Inspiration Collection - February

It is critical as a photographer to build up sources of inspiration for your work, to break out of the bubble that is you and your camera and look to others, to see how they can guide and shape your own approach. We've curated some monthly inspiration from all over to help you immerse yourself in film photography. Even if you can't get out to shoot, there are thousands of resources online with ways to improve your practice, often without even touching a camera. Remember, inspiration is everywhere, and you can look outside of photography to wider art, design and cultural pieces to help you create.



Photograph by Tyler Mitchell, taken from I Can Make You Feel Good, published by Prestel

I Can Make You Feel Good - Tyler Mitchell

This photobook is Mitchell's vision of black utopia, featuring rich, full bleed imagery and cinematic, glowing light. Written contributions are placed alongside Michell's work in a stunning collection that I have been wanting to get my hands on for ages.


Photobooks are one of the best ways to immerse yourself in other photographer's work. If you are struggling to get hold of a physical copy, flick through videos, like this one from Matt Day, are a useful resource and take you through the highlights of others' photobook collections. 


Kennedy magazine

This is a personal favourite of mine - Kennedy never fails to curate unique, interesting stories and beautiful imagery. I would urge you to pick up a physical copy, but if not, you can view full issues online, as well as exploring more of their written pieces. Make sure to check out the lockdown series, these photos aren't all shot on film, but they illustrate how you can turn your everyday surroundings into something a little bit magical.



Untitled, c.1975 (Marcia Hare in Memphis Tennessee) by William Eggleston, c.1975 ©Eggleston Artistic Trust 


You can always learn and take inspiration from the photography greats. This month I've been particularly drawn to the work of William Eggleston. Credited for shifting opinions about colour photography, Eggleston's work is characterised by a focus on the small, honest details of the everyday. This approach is critically relevant at the moment, when so many of us have no choice but to make the ordinary our subject matter. This video from the Tate is a perfect introduction to his work.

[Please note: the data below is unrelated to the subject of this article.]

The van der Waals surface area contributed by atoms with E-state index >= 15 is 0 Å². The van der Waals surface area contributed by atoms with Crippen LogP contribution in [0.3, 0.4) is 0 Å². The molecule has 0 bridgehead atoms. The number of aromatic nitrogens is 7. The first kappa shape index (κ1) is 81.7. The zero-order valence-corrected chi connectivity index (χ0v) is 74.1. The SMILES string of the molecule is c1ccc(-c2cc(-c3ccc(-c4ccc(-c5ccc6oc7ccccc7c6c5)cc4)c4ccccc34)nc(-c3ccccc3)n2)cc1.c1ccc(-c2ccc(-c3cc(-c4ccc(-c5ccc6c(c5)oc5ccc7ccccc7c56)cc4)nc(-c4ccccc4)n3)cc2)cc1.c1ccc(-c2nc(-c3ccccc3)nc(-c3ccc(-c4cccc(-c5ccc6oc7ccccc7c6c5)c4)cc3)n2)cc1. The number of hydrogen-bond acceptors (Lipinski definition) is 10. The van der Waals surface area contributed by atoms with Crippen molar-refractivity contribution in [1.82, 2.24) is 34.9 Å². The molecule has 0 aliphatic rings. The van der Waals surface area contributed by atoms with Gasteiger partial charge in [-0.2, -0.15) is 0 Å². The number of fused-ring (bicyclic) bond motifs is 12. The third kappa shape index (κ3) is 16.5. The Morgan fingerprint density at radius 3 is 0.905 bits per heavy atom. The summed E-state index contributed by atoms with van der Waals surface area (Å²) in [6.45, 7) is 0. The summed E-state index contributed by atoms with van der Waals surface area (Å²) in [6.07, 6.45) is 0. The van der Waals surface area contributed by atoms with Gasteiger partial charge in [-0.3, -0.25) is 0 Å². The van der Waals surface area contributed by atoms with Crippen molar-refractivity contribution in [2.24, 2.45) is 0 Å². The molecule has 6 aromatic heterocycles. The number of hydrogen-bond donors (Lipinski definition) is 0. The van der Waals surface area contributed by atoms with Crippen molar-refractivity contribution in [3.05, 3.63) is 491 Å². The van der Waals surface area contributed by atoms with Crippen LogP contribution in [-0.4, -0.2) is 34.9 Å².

Photo by @kyle_mcdougall

Composition tips and tricks

Sitting down to talk through different techniques used in his own shots, this video from Kyle McDougall is a masterclass in composition and finding balance in your photographs. McDougall has some truly beautiful work, and the video is a thorough explanation of how he frames and captures his desired scene. Looking back through your past work and thinking about what worked and why, as well as how it could have been improved is one of the best ways to learn and grow as a photographer.



Photo by George Muncey 

Youtube is probably my favourite resource for learning about analogue photography. There seems to be an endless stream of incredible film focused channels, from all across the world, that allow you to live vicariously through their lens. Here are two of my most viewed channels for this month.

Negative Feedback

This is the place to go for critical, thoughtful videos. George is constantly evaluating his practice and pushing the art form. The channel features interviews, vlogs, reviews and lots more, all clearly produced with incredible care and effort.


Photo by @ejatushaw

Ejatu Shaw

Ejatu's channel is a recent favourite of mine. She mixes photography tips and advice on working as a photographer with fun and down to earth 35mm vlogs. Her portrait work in particular is stunning, so her videos are a great place to find inspiration and discover new techniques.



Monokai - A trip through Japan

I return to this site time and time again. It has a shifting, interactive scroll setting, alongside beautiful photography and layout design. A truly unique source of inspiration, visiting the page is also the perfect way to feel you have explored Japan, without even leaving the house.


Photo by Vanessa Marian 

Urth 12 Frames

Urth sent each photographer featured in this series a roll of film, picking 12 frames from each finished roll to show how creatives from across the world photograph their day-to-day lives. If you need some inspiration for shoot ideas of your own, this is a great way to focus - which 12 frames would you choose?


Author : Becca Knight 


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